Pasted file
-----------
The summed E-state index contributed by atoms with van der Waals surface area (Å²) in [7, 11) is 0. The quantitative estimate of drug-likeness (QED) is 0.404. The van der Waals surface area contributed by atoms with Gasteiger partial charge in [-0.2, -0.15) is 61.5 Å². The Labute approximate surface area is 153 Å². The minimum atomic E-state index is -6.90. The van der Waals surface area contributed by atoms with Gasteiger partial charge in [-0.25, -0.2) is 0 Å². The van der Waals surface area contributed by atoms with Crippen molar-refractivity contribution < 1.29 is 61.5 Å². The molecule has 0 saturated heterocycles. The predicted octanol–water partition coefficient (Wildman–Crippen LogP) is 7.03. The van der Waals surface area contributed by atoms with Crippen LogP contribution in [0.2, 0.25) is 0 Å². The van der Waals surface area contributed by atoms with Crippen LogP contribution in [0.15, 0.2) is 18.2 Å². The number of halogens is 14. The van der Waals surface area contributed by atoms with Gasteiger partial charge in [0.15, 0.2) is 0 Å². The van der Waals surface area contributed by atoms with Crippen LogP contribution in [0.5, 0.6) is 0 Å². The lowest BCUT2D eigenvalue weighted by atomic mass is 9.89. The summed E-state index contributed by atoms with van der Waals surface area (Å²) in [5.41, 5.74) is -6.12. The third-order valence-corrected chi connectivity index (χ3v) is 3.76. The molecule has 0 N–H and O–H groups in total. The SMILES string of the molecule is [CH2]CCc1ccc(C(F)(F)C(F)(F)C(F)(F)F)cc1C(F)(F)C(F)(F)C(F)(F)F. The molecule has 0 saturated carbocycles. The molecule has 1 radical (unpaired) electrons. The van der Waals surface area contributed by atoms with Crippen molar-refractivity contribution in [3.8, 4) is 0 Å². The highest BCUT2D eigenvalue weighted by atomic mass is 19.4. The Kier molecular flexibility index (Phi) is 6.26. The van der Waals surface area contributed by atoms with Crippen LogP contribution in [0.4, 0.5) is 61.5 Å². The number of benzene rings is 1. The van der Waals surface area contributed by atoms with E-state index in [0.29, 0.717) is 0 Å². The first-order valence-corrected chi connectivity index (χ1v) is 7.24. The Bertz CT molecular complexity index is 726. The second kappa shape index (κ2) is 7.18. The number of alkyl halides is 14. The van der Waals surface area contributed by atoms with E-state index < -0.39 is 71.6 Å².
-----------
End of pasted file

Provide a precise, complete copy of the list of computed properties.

The summed E-state index contributed by atoms with van der Waals surface area (Å²) in [7, 11) is 0. The quantitative estimate of drug-likeness (QED) is 0.404. The van der Waals surface area contributed by atoms with Gasteiger partial charge in [-0.2, -0.15) is 61.5 Å². The Labute approximate surface area is 153 Å². The minimum atomic E-state index is -6.90. The van der Waals surface area contributed by atoms with Gasteiger partial charge in [-0.25, -0.2) is 0 Å². The van der Waals surface area contributed by atoms with Crippen molar-refractivity contribution < 1.29 is 61.5 Å². The molecule has 0 saturated heterocycles. The predicted octanol–water partition coefficient (Wildman–Crippen LogP) is 7.03. The van der Waals surface area contributed by atoms with Crippen LogP contribution in [0.2, 0.25) is 0 Å². The van der Waals surface area contributed by atoms with Crippen LogP contribution in [0.15, 0.2) is 18.2 Å². The number of halogens is 14. The van der Waals surface area contributed by atoms with Gasteiger partial charge in [0.15, 0.2) is 0 Å². The van der Waals surface area contributed by atoms with Crippen LogP contribution in [0.5, 0.6) is 0 Å². The lowest BCUT2D eigenvalue weighted by atomic mass is 9.89. The summed E-state index contributed by atoms with van der Waals surface area (Å²) in [5.41, 5.74) is -6.12. The third-order valence-corrected chi connectivity index (χ3v) is 3.76. The molecule has 0 N–H and O–H groups in total. The SMILES string of the molecule is [CH2]CCc1ccc(C(F)(F)C(F)(F)C(F)(F)F)cc1C(F)(F)C(F)(F)C(F)(F)F. The molecule has 0 saturated carbocycles. The molecule has 1 radical (unpaired) electrons. The van der Waals surface area contributed by atoms with Crippen molar-refractivity contribution in [3.8, 4) is 0 Å². The highest BCUT2D eigenvalue weighted by atomic mass is 19.4. The Kier molecular flexibility index (Phi) is 6.26. The van der Waals surface area contributed by atoms with Crippen LogP contribution in [0.4, 0.5) is 61.5 Å². The number of benzene rings is 1. The van der Waals surface area contributed by atoms with E-state index in [0.29, 0.717) is 0 Å². The first-order valence-corrected chi connectivity index (χ1v) is 7.24. The Bertz CT molecular complexity index is 726. The second kappa shape index (κ2) is 7.18. The number of alkyl halides is 14. The van der Waals surface area contributed by atoms with E-state index < -0.39 is 71.6 Å².